The translation isn't far off the mark, but you got two points wrong.
・The 地 ("earth") here means something (or a state of being) that is natural, unvarnished, unadorned. Hence 地のままの自分 = "one's self as it is natural"; "one's natural self".
・いれば is a conditional form of いる ("to be"), not いれる.
A literal translation:
If one is his/her natural self, it's fine.
Pragmatically speaking, what/who the subject of 自分のままでいる is and to whom 自分 refers depend on the context -- on who is addressing this sentence to whom (if anyone). Also dependent on the context is what sort of communicative purpose it has. It can be a general statement of an idea ("It's good if people are their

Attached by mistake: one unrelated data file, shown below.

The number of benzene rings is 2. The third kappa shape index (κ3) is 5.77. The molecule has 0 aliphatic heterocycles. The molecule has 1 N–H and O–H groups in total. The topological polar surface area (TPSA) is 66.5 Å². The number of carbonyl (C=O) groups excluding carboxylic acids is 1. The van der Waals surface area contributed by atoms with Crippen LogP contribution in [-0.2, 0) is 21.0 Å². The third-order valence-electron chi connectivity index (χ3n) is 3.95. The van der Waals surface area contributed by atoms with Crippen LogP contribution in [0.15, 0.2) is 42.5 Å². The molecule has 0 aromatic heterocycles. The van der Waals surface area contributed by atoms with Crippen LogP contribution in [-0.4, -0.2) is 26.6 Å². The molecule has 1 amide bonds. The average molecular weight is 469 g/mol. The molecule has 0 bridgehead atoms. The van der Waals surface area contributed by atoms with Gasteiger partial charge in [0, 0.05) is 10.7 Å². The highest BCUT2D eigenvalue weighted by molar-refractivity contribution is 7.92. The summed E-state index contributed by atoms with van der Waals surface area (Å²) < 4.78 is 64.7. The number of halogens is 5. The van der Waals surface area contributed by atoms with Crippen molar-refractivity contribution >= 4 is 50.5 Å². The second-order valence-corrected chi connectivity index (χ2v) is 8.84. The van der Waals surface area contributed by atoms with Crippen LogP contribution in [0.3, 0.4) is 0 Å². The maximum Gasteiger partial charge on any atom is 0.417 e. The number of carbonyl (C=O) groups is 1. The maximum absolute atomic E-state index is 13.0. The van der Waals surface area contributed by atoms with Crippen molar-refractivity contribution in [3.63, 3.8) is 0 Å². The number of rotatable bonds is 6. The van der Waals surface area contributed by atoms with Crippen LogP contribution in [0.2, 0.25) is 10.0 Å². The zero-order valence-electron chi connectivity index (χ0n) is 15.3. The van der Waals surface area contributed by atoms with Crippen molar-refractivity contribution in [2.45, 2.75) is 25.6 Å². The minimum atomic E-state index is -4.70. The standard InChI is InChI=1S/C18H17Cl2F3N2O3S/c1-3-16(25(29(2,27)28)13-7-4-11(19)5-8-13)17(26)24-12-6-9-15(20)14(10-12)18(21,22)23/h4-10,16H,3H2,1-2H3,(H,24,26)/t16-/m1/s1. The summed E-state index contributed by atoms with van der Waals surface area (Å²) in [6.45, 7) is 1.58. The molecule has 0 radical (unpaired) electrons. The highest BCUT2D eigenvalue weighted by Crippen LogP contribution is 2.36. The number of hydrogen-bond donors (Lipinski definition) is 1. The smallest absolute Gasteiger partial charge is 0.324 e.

natural selves.") or it can be a piece of advice to an angst-ridden friend ("Just be who you are. It's okay."), or it
can be about the speaker themselves ("I can be the natural me ,and it'll be alright."). A good practical translation should take all these factors into account, and it cannot be done without context.